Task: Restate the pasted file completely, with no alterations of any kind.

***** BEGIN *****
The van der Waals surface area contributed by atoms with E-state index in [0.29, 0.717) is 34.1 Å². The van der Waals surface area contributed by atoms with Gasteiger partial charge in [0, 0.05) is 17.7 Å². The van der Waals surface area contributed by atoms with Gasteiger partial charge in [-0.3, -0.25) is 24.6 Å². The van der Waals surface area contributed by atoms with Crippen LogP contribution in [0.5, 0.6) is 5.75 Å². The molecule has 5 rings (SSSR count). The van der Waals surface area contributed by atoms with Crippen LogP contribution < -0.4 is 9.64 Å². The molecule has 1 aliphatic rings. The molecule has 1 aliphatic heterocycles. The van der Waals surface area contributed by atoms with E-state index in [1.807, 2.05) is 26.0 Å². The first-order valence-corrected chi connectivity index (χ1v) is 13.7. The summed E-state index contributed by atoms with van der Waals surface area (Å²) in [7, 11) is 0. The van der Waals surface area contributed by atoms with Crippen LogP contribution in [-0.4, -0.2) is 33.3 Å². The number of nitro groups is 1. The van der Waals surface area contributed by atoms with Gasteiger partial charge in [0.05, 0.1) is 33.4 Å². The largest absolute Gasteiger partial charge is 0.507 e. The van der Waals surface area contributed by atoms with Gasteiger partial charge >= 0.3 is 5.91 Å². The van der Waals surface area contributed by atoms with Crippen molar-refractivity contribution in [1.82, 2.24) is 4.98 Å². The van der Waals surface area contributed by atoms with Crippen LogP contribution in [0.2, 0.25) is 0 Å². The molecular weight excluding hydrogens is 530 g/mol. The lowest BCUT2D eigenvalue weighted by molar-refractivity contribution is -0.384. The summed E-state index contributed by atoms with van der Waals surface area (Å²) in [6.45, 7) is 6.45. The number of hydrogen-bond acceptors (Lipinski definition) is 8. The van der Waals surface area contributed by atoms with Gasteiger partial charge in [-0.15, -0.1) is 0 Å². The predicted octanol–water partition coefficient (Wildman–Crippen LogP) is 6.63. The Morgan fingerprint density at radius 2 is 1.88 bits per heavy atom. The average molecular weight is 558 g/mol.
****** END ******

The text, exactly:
The van der Waals surface area contributed by atoms with E-state index in [0.29, 0.717) is 34.1 Å². The van der Waals surface area contributed by atoms with Gasteiger partial charge in [0, 0.05) is 17.7 Å². The van der Waals surface area contributed by atoms with Gasteiger partial charge in [-0.3, -0.25) is 24.6 Å². The van der Waals surface area contributed by atoms with Crippen LogP contribution in [0.5, 0.6) is 5.75 Å². The molecule has 5 rings (SSSR count). The van der Waals surface area contributed by atoms with Crippen LogP contribution < -0.4 is 9.64 Å². The molecule has 1 aliphatic rings. The molecule has 1 aliphatic heterocycles. The van der Waals surface area contributed by atoms with E-state index in [1.807, 2.05) is 26.0 Å². The first-order valence-corrected chi connectivity index (χ1v) is 13.7. The summed E-state index contributed by atoms with van der Waals surface area (Å²) in [7, 11) is 0. The van der Waals surface area contributed by atoms with Crippen LogP contribution in [-0.4, -0.2) is 33.3 Å². The number of nitro groups is 1. The van der Waals surface area contributed by atoms with Gasteiger partial charge in [0.05, 0.1) is 33.4 Å². The largest absolute Gasteiger partial charge is 0.507 e. The van der Waals surface area contributed by atoms with Gasteiger partial charge >= 0.3 is 5.91 Å². The van der Waals surface area contributed by atoms with Crippen molar-refractivity contribution in [1.82, 2.24) is 4.98 Å². The van der Waals surface area contributed by atoms with Crippen LogP contribution in [0.2, 0.25) is 0 Å². The molecular weight excluding hydrogens is 530 g/mol. The lowest BCUT2D eigenvalue weighted by molar-refractivity contribution is -0.384. The summed E-state index contributed by atoms with van der Waals surface area (Å²) in [6.45, 7) is 6.45. The number of hydrogen-bond acceptors (Lipinski definition) is 8. The van der Waals surface area contributed by atoms with Gasteiger partial charge in [-0.15, -0.1) is 0 Å². The predicted octanol–water partition coefficient (Wildman–Crippen LogP) is 6.63. The Morgan fingerprint density at radius 2 is 1.88 bits per heavy atom. The average molecular weight is 558 g/mol.